By Susan Dennard
In a continent on the edge of war, two witches hold its fate in their hands.
Young witches Safiya and Iseult have a habit of finding trouble. After clashing with a powerful Guildmaster and his ruthless Bloodwitch bodyguard, the friends are forced to flee their home.
Safi must avoid capture at all costs as she’s a rare Truthwitch, able to discern truth from lies. Many would kill for her magic, so Safi must keep it hidden – lest she be used in the struggle between empires. And Iseult’s true powers are hidden even from herself.
In a chance encounter at Court, Safi meets Prince Merik and makes him a reluctant ally. However, his help may not slow down the Bloodwitch now hot on the girls’ heels. All Safi and Iseult want is their freedom, but danger lies ahead. With war coming, treaties breaking and a magical contagion sweeping the land, the friends will have to fight emperors and mercenaries alike. For some will stop at nothing to get their hands on a Truthwitch.
So before I get started, I would like to say that I will be trying out a new format for my reviews. I’m not really feeling my old format of discussing my overall thoughts, then the world development, character development, and plot, so I decided that I would switch it up a bit. I won’t go into detail about my new review format (because who wants to read that?) instead, I’ll just jump right into the review and you’ll see for yourself! Oh! Also, if a book review is spoiler-free, I’m going to start marking it in the title of the review, like I did for this one.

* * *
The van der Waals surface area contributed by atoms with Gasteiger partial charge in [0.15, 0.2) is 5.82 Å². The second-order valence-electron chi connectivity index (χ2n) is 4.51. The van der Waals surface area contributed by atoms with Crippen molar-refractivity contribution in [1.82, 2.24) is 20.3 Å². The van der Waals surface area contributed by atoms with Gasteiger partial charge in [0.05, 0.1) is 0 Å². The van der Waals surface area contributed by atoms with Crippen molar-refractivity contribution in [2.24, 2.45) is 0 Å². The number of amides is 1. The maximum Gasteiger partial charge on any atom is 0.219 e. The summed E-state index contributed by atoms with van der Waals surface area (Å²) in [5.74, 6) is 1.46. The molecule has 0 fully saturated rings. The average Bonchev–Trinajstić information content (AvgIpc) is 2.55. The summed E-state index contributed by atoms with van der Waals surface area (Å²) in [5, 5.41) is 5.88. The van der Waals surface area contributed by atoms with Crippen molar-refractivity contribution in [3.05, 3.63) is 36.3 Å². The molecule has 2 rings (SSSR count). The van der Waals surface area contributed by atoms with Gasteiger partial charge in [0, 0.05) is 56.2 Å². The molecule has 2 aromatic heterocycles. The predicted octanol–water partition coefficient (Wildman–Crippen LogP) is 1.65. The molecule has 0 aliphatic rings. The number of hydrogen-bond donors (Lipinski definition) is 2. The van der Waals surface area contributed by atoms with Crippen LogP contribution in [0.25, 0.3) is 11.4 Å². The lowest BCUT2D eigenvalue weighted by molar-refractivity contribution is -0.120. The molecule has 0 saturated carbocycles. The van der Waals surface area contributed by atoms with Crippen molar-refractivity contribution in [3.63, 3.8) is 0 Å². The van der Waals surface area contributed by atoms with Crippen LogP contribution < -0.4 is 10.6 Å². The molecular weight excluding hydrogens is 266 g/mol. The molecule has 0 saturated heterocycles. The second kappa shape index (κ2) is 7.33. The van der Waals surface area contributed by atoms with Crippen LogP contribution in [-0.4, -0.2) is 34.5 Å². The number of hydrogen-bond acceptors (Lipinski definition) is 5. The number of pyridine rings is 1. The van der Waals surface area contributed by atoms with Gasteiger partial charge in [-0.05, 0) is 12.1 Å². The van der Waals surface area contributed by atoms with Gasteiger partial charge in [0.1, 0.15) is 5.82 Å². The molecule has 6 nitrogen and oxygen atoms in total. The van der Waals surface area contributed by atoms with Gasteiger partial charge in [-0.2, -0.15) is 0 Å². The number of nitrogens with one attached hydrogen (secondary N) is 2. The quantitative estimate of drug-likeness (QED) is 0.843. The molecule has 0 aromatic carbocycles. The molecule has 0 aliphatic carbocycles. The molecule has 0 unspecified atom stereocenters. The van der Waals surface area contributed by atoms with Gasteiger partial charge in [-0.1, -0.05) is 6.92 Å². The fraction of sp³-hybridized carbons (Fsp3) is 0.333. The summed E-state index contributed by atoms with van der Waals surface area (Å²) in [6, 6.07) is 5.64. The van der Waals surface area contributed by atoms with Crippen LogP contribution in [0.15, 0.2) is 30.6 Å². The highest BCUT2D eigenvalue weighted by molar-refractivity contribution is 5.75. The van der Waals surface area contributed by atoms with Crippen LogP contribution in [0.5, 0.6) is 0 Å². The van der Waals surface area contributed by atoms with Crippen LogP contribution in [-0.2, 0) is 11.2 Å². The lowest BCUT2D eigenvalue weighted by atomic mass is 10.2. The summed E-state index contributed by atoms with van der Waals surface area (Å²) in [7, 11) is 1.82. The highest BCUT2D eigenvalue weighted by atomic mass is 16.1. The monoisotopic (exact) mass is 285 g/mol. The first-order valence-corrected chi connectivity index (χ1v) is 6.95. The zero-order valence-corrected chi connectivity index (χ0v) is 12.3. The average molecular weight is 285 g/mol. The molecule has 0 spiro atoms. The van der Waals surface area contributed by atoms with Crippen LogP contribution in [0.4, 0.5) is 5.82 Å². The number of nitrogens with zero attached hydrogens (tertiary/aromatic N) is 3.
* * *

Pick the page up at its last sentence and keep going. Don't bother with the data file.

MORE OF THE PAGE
This book was chosen for Hype or Like Friday’s book of the month. For more information on the group, visit it’s Goodreads page here. That being said, this book was definitely a like book for me. This book had everything I liked in a book and more. The writing was amazing, as were the characters. I was thoroughly engaged while reading this book.
Truthwitch is the first book in a new(ish) fantasy series about these two best friends, who each have their own powers, weaknesses, and differences, but are united by their loyalties to one another. One is a Truthwitch – she can tell whether somebody is lying or not – while the other is a Threadwitch – she can see the ways people are connected to one another as well as their feelings. They end up getting in some trouble and are on the run from a Bloodwitch – he’s known as The Devil and can track you by the scent of your blood no matter where you are. This book is non-stop action and will keep you on the edge of your seat.
“Everything had gone horribly wrong.”
From the opening line of this book, you get the sense that you’re in for a bumpy, yet thoroughly exciting ride. And the ride doesn’t slow down. The beginning of the book starts off with our protagonists in trouble, and everything just goes downhill from there. Their laid-out plans for a life together in the wonderful Venaza City is squandered and we’re thrust into the dangerous world of living as two outcasts in a daunting world filled with magic of all sorts. The stunning opening sequence shows the readers that the female protagonists in this book are the farthest away from damsels in distress as you could get. They are strong, powerful, and determined. But most importantly, they’re independent women who know that they want, and aren’t afraid to take it. Young adult literature needs more protagonists like these.